We’re pleased to bring you a guest post by Ujjawal Bhargava on a recent order from the Bombay High Court in the matter of RPG Enterprises v. Riju Ghoshal and Anr, dealing with well known marks, and infringement under the Trade Marks Act, 1999. Ujjawal is a fifth-year student of the Institute of Law, Nirma University, Ahmedabad and has a keen interest in the subject of Intellectual Property, specifically copyright and trademark laws.
RPG Enterprises v. Riju Ghoshal: Bombay High Court Looks at Sections 29(4) and 29(5) of Trade Marks Act
Justice S.J. Kathawalla who retired from the Bombay High Court very recently, pronounced his decision in the matter of RPG Enterprises v. Riju Ghoshal and Anr. This case while declaring the RPG mark to be a well-known mark discusses certain important issues of trademark infringement by use of the registered trademark by another registered trademark proprietor and use of the registered trademark in a trade name, with respect to dissimilar goods and services. Facts of the case, notable observations of the Court along with its analysis are put forth below.
Background of the Case
The plaintiff in this case is RPG Enterprises, a multi-industry conglomerate established in 1979. They have been using the trademark RPG, derived from the acronym of its founder Ram Prasad Goenka, since 1979. The plaintiff had also applied and secured registration of various RPG/RPG formative marks in various classes of the Trade Marks Act, 1999 (“the Act”).
In the last week of October, 2017, the plaintiff became aware of a trademark application for the mark ‘RPG Opticals’. The plaintiff filed an opposition application and the same is pending before the Trade Marks Registry. Later, in May, 2018, the plaintiff became aware of a trademark registration, ‘RPG Pharmacy’. The plaintiff filed a Rectification Application for removal of the impugned trademark registration and rectification of the Register of Trademarks. The said rectification application is also pending. Subsequently, the plaintiff brought a suit against the defendants for infringement of trade mark, copyright and passing off.
The plaintiff contended that owing to their long-standing goodwill and reputation, extensive and continuous use of the RPG mark, and recognition across different classes of goods and services,, the said mark should be declared a ‘well-known’ mark. Further, it was contended that the adoption or use of the impugned marks is likely to cause confusion and deception in the minds of the consumer of the relevant trade. Conversely, the defendants rebutted the contention of plaintiff in relation to ‘well-known’ trademark, claiming that it has not been able to set up a case under Section 29(4) of the Act. The defendants also contended that they have been using their marks only as a trade name and they are not selling any goods or services under the mark RPG. To prove infringement as a trade name under Section 29(5) of the Act, the plaintiff must show that the defendant is dealing in ‘goods or services in respect of which the trade mark is registered’.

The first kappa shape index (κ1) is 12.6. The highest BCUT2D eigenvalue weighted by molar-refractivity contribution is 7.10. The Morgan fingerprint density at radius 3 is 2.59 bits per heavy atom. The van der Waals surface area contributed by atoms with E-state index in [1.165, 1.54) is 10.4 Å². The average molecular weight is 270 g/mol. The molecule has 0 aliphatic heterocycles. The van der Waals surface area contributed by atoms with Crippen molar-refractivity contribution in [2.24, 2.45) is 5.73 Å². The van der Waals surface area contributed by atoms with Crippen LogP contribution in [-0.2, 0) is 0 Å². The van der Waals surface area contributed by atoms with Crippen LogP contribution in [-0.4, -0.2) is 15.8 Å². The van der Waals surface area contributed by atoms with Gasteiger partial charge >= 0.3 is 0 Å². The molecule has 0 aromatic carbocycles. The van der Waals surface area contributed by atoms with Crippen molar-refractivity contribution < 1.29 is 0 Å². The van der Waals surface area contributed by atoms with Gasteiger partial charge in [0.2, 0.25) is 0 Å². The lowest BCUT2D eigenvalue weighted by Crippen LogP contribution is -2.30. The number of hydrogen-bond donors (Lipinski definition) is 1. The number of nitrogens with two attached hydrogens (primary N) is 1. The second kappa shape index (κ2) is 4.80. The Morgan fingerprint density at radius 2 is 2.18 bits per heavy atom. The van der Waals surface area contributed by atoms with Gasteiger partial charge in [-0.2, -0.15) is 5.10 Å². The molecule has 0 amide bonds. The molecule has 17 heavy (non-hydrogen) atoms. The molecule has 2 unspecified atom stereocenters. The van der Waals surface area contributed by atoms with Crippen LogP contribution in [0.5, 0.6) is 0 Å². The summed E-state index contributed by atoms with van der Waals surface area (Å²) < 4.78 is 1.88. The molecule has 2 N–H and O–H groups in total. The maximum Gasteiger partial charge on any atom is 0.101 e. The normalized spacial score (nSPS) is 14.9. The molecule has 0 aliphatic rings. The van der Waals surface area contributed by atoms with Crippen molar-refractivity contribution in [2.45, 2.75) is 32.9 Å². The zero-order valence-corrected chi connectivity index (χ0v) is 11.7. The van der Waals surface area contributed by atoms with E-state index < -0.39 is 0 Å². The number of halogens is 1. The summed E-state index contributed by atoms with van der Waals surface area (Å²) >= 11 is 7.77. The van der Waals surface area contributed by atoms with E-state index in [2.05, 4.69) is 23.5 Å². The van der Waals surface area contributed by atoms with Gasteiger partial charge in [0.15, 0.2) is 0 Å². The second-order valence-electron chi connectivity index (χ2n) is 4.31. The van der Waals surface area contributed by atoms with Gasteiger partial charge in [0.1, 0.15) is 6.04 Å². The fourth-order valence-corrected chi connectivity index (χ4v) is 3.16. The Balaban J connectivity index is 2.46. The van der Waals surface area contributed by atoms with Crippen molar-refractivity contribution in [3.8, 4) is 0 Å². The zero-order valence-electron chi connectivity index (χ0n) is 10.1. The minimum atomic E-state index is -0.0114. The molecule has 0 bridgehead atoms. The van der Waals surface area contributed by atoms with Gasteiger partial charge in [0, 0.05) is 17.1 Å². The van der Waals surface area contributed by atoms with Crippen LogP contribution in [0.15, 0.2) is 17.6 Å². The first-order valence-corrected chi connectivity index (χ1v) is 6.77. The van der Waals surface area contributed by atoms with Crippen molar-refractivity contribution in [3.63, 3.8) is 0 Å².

Issues before the Court
The following issues arose before the Hon’ble Court for consideration:
- Whether there has been an infringement of the trademark of the plaintiff by the defendants under Section 29(4) of the Act?
- Whether there can be an action of passing off against the defendants?
- Whether there has been an infringement by the defendants of the impugned mark which they have been using as a trade name under Section 29(5) of the Act?
The High Court approached all the three issues mentioned above in a clear distinct manner.
Before moving to the main issues it’s worth noting the Court turned down the defendant’s argument that since they have registration for the mark ‘RPG Pharmacy’, there can be no infringement as per Section 28(3) read with Section 30(2)(e) of the Act. Citing Lupin Ltd. v. Johnson and Johnson, the Court rejected this contention of the defendants and held that the Court can grant injunction at an interim stage in terms of infringement against another registered proprietor.
Infringement of the RPG Mark under Section 29(4) of the Act?
A perusal of Section 29(4) reveals that to establish infringement under it, three factors are required to be satisfied. These factors include:
- “is identical with or similar to the registered trademark, and
- is used in relation to goods or services which are not similar to those for which the trademark is registered, and
- the registered trademark has a reputation in India and the use of the mark without due cause takes unfair advantage of or is detrimental to, the distinctive character or repute of the registered trademark.”
The conjunctive ‘and’ used in the statute makes it imperative that all the three factors are satisfied to establish infringement. In the instant case, the defendants argued that the plaintiff cannot claim infringement of its RPG mark under Section 29(4) of the Act until and unless the RPG mark has been recorded in the list of well-known trademarks that is maintained by the Trade Marks Registry. The Hon’ble Court while rejecting the abovementioned contention of the defendants held that all the factors are satisfied in the present case, and the defendants are liable for infringement under Section 29(4).
Noting the distinction between “marks with reputation” and “well known” marks, the Court observed that to establish infringement under Section 29(4), there is no requirement that the mark be recorded in the list of well-known trademarks. Furthermore, the Court observed that in claiming infringement under Section 29(4), it is not necessary to show that the mark is ‘well-known’ as per Section 2(1)(zg). Though if it is proved to be well-known, it can assist in establishing the ‘reputation’ requirement under Section 29(4).This is similar to the holding of the Delhi High Court in Bloomberg Finance Lp v. PrafullSaklecha and Ors., where it also categorically differentiated between a ‘well-known’ mark and ‘mark with reputation’ to establish infringement under Section 29(4) and provided the same observations as made by the Hon’ble Court in the instant case (para 39).